- Maharashtra govt permitted all supermarkets to sell wine manufactured in state.
- The decision was taken by the state Cabinet presided over by Chief Minister Uddhav Thackeray
- State has around four-dozen wineries, most centred in Nashik, accounting for 80% India's production.
In a significant decision, the Maha Vikas Aghadi (MVA) government in Maharashtra on Thursday permitted all supermarkets to sell wine manufactured in the state as part of the new wine policy, officials said.
The decision was taken by the state Cabinet presided over by Chief Minister Uddhav Thackeray - and it immediately attracted flak from the Opposition Bharatiya Janata Party (BJP).
Interestingly, the move comes a week after neighbouring Madhya Pradesh permitted liquor sales at all its airports, select supermarkets in four major cities and also allowed issuing home bar licences to those earning Rs 1 crore or more annually.
Briefing the media, Nationalist Congress Party Minister Nawab Malik said that supermarkets with a minimum area of 1,000 sq ft or more shall be allowed to sell wine - as opposed to beers and other liquors - under the new policy enacted last year after the earlier 20-year-old policy lapsed.
The state has around four-dozen wineries, most centred in Nashik district which accounts for 80 per cent of the wine produced in India, besides small wineries in other districts like Ahmednagar, Sangli, Pune, Solapur and Buldhana.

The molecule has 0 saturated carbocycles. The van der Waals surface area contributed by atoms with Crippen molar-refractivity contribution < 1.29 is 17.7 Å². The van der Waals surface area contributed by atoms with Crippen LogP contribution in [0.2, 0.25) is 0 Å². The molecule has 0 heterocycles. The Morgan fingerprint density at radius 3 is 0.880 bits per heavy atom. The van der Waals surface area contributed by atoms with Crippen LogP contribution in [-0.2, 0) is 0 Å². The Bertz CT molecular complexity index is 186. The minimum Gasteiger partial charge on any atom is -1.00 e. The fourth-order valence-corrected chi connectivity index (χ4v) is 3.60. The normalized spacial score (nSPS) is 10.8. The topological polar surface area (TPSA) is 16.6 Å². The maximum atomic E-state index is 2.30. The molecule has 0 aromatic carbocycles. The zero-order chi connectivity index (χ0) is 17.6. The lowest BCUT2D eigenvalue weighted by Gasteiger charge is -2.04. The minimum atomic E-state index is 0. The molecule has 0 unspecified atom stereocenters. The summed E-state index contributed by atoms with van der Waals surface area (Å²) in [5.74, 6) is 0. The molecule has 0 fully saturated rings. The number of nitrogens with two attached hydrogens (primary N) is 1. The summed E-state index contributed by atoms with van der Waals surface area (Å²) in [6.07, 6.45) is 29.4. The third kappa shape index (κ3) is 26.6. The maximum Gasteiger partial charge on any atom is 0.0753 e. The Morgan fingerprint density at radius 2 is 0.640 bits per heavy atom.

The country's fledgling wine industry is worth around Rs 1,000 crore with Maharashtra, a pioneering state in this sector, contributing nearly two-third to the revenue.
BJP Leader of Opposition, Devendra Fadnavis, and others slammed the government move, terming it as the MVA's special love for the liquor industry, just like its decisions to lift the prohibition in Chandrapur, cut in excise duty on imported liquor from 300 per cent to 150 per cent etc.
"We shall not allow Maharashtra to become a ‘madya-rashtra'," said Fadnavis, even as other leaders and women's groups criticised the decision.
The MVA government defended the move by saying that it will benefit the fruit farmers who supply their produce to wineries for making wines, besides generating some revenue for the state exchequer.
Most wines have very low alcohol content as compared to hard liquor and many restaurants and bakeries also use wine in certain food-making processes, notably the popular wine or rum cakes.